|Location||Ciudad de Victoria, Bocaue, Bulacan, Philippines|
|Owner||New Era University (Iglesia ni Cristo)|
|Operator||Maligaya Development Corporation|
|Record attendance||55,000 |
( Eat Bulaga!: Sa Tamang Panahon ,
October 24, 2015)
|Field size||220 m × 170 m (720 ft × 560 ft)|
|Groundbreaking||August 17, 2011|
|Completed||May 30, 2014|
|Inaugurated||July 21, 2014|
|Cost||US$213 million (₱9.4 billion)|
|Height||65 m (213 ft)|
|Diameter||227 m × 179 m (745 ft × 587 ft)|
|Grounds||36,443.6 m2 (392,276 sq ft)|
|Design and construction|
|Developer||New San Jose Builders|
|Structural engineer||Buro Happold|
|Main contractor||Hanwha Engineering and Construction|
The Philippine Arena is the world's largest indoor arena.It is a multipurpose indoor arena with a maximum seating capacity of 55,000 at Ciudad de Victoria, a 140-hectare tourism enterprise zone in Bocaue and Santa Maria, Bulacan, Philippines about 30 kilometers north of Manila. It is one of the centerpieces of the many centennial projects of the Iglesia ni Cristo (INC) for their centennial celebration on July 27, 2014. The legal owner of the arena is the INC's educational institution, New Era University.
In 2011, Korean firm, Hanwha Engineering and Construction won the contract to manage the construction of the Philippine Arena. Hanwha outbested bids from Filipino firm, EEI Corporation an done on August 17, 2011.Hanwha announced that it had completed the construction of the indoor arena on May 30, 2014. The venue was not formally inaugurated until almost two months later.
The Philippine Arena, along with Ciudad de Victoria was officially inaugurated on July 21, 2014. Then-Philippine President Benigno Aquino III and Iglesia ni Cristo Executive Minister Eduardo Manalo unveiled the marker of Ciudad de Victoria.
The initial design concept of the Philippine arena is inspired by the narra tree, the mother tree of the Philippines, and the root of the banyan tree.The roof was inspired by that of a Nipa Hut.
Populous, a global mega-architecture firm, designed the arena through their office in Brisbane, Australia.The official website of the sports facility describe's the structure's architectural style as Modernist. The arena has been master planned to enable at least 50,000 people to gather inside the building and a further 50,000 to gather at a ‘live site’ or plaza outside to share in major events. The seating bowl of the arena is a one-sided bowl and is partitioned into two parts, the upper and the lower bowl each with approximately 25,000 seating capacity. The lower bowl is the most used part of the building and the architectural design allows for easy separation of the lower bowl from the upper tier, by curtaining with acoustic and thermal properties. A retractable seating of 2,000 people capacity is also installed behind the stage which is used by the choir of the Iglesia ni Cristo for events of the church.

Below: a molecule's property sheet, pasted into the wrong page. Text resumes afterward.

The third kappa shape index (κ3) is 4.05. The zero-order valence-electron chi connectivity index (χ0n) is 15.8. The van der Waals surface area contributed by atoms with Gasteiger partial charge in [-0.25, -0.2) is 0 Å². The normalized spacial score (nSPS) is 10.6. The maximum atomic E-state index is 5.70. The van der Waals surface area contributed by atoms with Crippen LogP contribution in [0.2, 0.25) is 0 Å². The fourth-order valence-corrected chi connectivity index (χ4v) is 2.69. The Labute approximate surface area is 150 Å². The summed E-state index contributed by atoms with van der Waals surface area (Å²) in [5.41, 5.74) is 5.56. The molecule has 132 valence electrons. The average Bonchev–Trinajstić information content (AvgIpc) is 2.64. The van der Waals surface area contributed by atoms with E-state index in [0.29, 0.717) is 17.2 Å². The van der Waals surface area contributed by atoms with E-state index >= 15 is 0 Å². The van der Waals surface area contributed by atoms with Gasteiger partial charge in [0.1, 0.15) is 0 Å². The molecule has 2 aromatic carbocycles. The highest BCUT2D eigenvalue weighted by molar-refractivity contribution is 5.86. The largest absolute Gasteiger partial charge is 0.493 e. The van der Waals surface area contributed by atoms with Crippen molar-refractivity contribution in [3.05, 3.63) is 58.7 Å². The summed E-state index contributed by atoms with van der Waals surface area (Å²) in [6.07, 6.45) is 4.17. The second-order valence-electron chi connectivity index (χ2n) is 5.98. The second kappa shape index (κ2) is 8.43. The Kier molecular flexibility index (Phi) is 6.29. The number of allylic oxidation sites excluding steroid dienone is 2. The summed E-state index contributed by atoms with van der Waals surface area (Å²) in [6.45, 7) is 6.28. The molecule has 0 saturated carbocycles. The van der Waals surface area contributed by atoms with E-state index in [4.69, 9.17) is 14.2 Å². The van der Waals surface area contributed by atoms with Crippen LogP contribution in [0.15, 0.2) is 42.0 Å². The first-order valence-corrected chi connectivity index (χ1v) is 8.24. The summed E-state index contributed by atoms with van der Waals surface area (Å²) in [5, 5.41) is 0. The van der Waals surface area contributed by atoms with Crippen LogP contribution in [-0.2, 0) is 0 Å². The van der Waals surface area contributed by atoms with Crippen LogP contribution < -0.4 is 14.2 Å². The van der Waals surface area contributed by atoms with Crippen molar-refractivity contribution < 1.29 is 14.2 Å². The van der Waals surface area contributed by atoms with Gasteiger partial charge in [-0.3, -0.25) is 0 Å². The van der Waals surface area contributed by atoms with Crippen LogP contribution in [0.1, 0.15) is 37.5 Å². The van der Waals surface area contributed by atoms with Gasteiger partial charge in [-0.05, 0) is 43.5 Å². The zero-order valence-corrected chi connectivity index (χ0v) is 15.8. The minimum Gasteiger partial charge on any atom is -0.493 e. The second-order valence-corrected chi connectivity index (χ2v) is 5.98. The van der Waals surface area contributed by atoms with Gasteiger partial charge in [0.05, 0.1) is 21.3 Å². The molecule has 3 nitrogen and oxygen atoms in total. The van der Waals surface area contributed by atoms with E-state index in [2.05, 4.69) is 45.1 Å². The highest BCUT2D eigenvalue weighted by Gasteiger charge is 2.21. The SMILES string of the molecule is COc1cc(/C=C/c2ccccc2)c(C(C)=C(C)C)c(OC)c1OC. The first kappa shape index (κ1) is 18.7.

The seating layout of the arena is different from that of a standard arena where the stage is at the middle and is surrounded by seats. The seating of the arena closely resembles that of a Greek amphitheater, built in a semi-circle with the seats at the sides and front of the arena stage. The seatings are divided into three sections. Each of the sections are colored green, white and red: the colors of the Iglesia ni Cristo flag.
The arena has 4 floors or levels. Level 1 is the stage level, Level 2 is the main access level open to the general viewing public, Level 3 is the VIP area which also houses conference rooms with views facing the main plaza outside the indoor arena building and Level 4 is the upper concourse.
Furthermore, contractor Hanwha hired their own architecture firm, Haeanh Architects for the project.
Built on 99,200 square meters (1,068,000 sq ft) square meters of land, the arena has a dome over 9,000 square meters (97,000 sq ft). The oval roof has a dimension of 227 m × 179 m (745 ft × 587 ft) and contains 9,000 tons of steel work. The roof was made as a separate unit to reduce burden on the arena with extra load. The arena is 65 meters (213 ft) in height, or about fifteen stories high and founded on pile construction. About a third of the dead load of the building was designed for earthquake loads. The building was also divided into multiple structures to strengthen the arena's earthquake resistance.